For those who don’t understand French, I’ve provided a translation of it in English below (not line by line but more of a summary).
There are many ways to help ease the isolation felt by senior citizens. Christine Law chose to give them flowers, obtained from marriages and corporate events, which she rearranges into nice bouquets. This is essentially the mission of Floranthropie.
The idea came to Christine from having lived with her grandparents until high school. Her parents who were immigrants who didn’t speak English or French and had 4 girls (Christine is the youngest) and it was hard for them. Unfortunately, her grandmother had an accident and passed away. In the last years of her grandfather’s life, she sensed the solitude in his life. At every supper, he would teach her a Chinese proverb. There was one that he repeated often and the general meaning of it was that it is important to respect parents to have a long life.
I haven’t been timely with my episode reviews but I often post short thoughts on twitter on the same day as the episode. Here are my extended thoughts.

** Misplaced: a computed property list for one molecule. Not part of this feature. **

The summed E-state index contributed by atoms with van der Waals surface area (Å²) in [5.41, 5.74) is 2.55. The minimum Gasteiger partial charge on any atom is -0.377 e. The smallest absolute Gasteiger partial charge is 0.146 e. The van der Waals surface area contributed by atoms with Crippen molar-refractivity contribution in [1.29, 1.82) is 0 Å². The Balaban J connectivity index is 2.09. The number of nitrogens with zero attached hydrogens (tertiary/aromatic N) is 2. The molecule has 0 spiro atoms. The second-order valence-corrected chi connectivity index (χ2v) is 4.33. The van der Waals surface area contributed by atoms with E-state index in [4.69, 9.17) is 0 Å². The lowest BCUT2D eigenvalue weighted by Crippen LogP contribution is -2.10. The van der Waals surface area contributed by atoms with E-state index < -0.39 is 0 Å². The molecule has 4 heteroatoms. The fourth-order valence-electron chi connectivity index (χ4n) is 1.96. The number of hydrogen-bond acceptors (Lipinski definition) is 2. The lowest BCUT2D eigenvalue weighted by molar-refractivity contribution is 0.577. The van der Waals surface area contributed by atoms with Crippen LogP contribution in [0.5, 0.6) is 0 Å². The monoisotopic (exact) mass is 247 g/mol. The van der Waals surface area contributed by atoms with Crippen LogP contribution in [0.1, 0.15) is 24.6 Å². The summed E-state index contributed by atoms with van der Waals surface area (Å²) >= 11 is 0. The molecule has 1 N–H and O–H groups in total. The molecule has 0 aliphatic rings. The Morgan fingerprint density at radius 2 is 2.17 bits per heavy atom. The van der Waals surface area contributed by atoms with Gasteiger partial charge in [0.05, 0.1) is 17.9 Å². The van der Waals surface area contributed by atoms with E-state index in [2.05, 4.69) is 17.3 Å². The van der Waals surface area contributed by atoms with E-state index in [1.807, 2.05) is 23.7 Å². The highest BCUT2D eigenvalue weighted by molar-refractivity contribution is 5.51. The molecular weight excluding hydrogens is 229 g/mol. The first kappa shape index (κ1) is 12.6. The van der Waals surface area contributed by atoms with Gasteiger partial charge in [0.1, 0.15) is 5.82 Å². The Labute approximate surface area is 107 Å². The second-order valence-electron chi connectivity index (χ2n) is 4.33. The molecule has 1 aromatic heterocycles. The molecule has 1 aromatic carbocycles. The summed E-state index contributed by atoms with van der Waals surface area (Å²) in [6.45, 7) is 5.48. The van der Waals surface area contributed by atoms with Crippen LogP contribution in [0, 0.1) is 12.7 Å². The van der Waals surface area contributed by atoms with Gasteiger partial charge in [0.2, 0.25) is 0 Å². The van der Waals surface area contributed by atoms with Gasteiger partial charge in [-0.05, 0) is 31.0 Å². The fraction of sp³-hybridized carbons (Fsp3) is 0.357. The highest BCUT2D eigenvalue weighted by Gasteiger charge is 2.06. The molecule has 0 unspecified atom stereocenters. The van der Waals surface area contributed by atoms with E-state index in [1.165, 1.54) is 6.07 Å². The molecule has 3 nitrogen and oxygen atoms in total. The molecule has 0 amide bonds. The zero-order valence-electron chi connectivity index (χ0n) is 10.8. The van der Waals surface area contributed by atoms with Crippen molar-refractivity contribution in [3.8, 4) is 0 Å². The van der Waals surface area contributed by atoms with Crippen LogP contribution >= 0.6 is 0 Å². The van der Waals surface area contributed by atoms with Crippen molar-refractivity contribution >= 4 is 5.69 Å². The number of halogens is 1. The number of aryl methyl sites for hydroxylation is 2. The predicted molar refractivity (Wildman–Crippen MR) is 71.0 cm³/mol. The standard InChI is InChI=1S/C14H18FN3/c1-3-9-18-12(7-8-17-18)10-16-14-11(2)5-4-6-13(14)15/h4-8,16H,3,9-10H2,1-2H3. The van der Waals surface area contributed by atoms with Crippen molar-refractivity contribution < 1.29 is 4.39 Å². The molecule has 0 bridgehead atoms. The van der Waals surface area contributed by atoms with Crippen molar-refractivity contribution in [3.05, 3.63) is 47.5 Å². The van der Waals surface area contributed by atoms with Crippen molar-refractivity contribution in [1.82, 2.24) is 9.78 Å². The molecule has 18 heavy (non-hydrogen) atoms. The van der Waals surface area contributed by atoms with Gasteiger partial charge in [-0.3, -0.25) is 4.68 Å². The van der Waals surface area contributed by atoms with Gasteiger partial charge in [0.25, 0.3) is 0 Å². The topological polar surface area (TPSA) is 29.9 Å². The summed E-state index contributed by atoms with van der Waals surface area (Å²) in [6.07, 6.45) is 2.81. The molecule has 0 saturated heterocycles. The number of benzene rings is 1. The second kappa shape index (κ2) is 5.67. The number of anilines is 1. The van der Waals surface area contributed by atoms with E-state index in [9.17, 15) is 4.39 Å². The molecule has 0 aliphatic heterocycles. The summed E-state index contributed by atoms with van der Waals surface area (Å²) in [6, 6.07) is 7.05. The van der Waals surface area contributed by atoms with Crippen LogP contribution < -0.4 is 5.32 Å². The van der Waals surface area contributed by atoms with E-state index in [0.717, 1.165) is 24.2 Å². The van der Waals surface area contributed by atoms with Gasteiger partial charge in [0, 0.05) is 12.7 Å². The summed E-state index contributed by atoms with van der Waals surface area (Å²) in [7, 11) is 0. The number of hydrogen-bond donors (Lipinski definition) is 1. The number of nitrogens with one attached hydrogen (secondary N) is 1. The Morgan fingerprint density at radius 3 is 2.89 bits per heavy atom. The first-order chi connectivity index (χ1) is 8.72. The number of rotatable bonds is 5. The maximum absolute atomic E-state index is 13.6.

A very good improvement over previous episodes. Since this review was actually written after seeing episode 8, I can say this is the funniest episode thus far plus I learned something about another culture! Granted it wasn’t the type of thing I expect to learn about on a TV show. That thing is ddong chim, which translates roughly to poop needle. It’s also described as a Korean wedgie where one person pokes another person in their anus with their pointed fingers. Yeah it sounds gross but apparently it’s a popular prank to do among Korean kids and some other Asian cultures. When recently promoted assistant manager Jung does a ddong chim to his buddy Kimchee at work, it leads to some uncomfortable questions from his boss Shannon. Easily the most awkward and funny exchange between the two.